Occasionally something completely unexpected appears in the Real Gone review pile.  This debut EP by Brooklyn performer (The) Underground Man is such a release.  It appeared with little information attached and even a visit to the official website drew a near blank – just a splash page featuring a hat-adorning silhouette, plus Bandcamp stream to the EP.

So, what is it about? Just who is the Underground Man?  What does he want?

The EP is comprised of five acoustic-based songs, played a twangy, late ’50s style, replete with underplayed harmonies.  There’s something about this release that sounds like it could’ve had roots in a side project from The Magnetic Fields’ Stephin Merritt.  Maybe it’s the cheeky New York edge; maybe it’s the blatant disregard for popular musical whims and fashions. It’s in the attitude as opposed to the end result: it’s not the work of Merritt of course (to begin with, this performer lacks Merritt’s rich baritone) but, just maybe, the amiable retro qualities present here may appeal to his devoted fan base.  Then again, they can be a demanding bunch, so maybe not.

The songs themselves are enjoyable in an old-fashioned (or rather post-modern take on old-fashioned) way, with the harmony-driven ‘Goodbye Look’ being the pick of the bunch.  The one-two shuffle and simple vocal suggest a love for the iconic Buddy Holly, while the recording really highlights the hard sound of guitar strings.  Just as charming, ‘It’s Not True’ mines a similar musical past as the best works of She & Him. In fact, after a couple of spins, it’s near impossible not to imagine Zooey Deschanel singing alongside whoever this unnamed man may be.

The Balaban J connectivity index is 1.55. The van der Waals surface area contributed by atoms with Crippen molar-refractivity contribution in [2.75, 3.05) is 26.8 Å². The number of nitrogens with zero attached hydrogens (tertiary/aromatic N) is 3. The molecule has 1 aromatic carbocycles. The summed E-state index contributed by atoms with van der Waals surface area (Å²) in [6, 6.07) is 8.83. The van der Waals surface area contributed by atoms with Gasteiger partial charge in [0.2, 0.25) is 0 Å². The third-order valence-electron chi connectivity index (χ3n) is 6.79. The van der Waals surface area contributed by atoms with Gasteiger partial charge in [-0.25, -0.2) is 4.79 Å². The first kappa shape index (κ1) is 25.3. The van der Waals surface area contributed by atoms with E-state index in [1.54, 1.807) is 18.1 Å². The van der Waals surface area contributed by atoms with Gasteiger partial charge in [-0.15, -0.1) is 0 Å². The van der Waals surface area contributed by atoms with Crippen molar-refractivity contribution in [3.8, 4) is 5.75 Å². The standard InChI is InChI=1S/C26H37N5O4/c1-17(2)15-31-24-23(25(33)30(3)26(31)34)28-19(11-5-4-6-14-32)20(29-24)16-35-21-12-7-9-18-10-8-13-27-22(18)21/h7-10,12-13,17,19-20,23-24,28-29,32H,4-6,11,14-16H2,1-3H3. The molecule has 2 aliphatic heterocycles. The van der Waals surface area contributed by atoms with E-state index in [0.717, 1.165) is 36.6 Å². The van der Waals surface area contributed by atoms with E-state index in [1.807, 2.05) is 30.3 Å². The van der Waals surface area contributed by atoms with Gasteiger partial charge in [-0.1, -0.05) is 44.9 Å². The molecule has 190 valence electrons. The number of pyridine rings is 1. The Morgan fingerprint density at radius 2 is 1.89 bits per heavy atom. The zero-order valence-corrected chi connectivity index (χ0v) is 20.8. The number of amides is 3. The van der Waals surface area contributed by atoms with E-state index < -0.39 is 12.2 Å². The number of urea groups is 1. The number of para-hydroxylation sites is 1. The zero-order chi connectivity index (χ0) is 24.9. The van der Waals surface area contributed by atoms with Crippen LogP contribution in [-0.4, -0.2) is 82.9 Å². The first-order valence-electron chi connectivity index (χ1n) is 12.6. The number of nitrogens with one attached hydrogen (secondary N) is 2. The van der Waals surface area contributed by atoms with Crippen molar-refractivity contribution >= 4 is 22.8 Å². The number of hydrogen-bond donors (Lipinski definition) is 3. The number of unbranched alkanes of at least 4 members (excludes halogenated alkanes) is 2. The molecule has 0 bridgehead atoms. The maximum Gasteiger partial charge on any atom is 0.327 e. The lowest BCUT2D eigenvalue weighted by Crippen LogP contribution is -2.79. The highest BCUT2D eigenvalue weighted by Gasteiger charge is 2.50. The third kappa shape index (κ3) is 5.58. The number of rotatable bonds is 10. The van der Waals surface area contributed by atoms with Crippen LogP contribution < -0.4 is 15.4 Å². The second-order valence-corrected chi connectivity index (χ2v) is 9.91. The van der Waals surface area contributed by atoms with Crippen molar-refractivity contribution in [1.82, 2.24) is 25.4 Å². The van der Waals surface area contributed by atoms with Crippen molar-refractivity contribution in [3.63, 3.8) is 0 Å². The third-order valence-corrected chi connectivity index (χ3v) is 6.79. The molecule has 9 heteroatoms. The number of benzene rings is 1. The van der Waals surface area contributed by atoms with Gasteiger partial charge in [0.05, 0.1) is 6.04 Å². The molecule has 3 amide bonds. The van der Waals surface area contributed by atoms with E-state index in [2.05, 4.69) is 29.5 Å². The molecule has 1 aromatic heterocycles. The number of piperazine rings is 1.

The remaining three cuts are enjoyable and represent more retro fun – suitable for either late night listening or wandering the streets with your portable device.  ‘Hey Love’ is upbeat, almost early Beatles in its execution, with some pleasing live-in-the-studio elements and ‘Trouble Follows Me’ wins through with a busy guitar break and lackadaisical mood, despite not being as strong overall.  Interestingly, the slow title cut – and lead track – is perhaps the weakest, never really tapping into Underground Man’s full potential.  After a wobbly start it never quite recovers, but doesn’t lessen the impact of the release too much.

Hear this mystery man’s take on fifties pop and pop-culture for yourselves: the EP is available as a free download via the Bandcamp widget below.

June 2012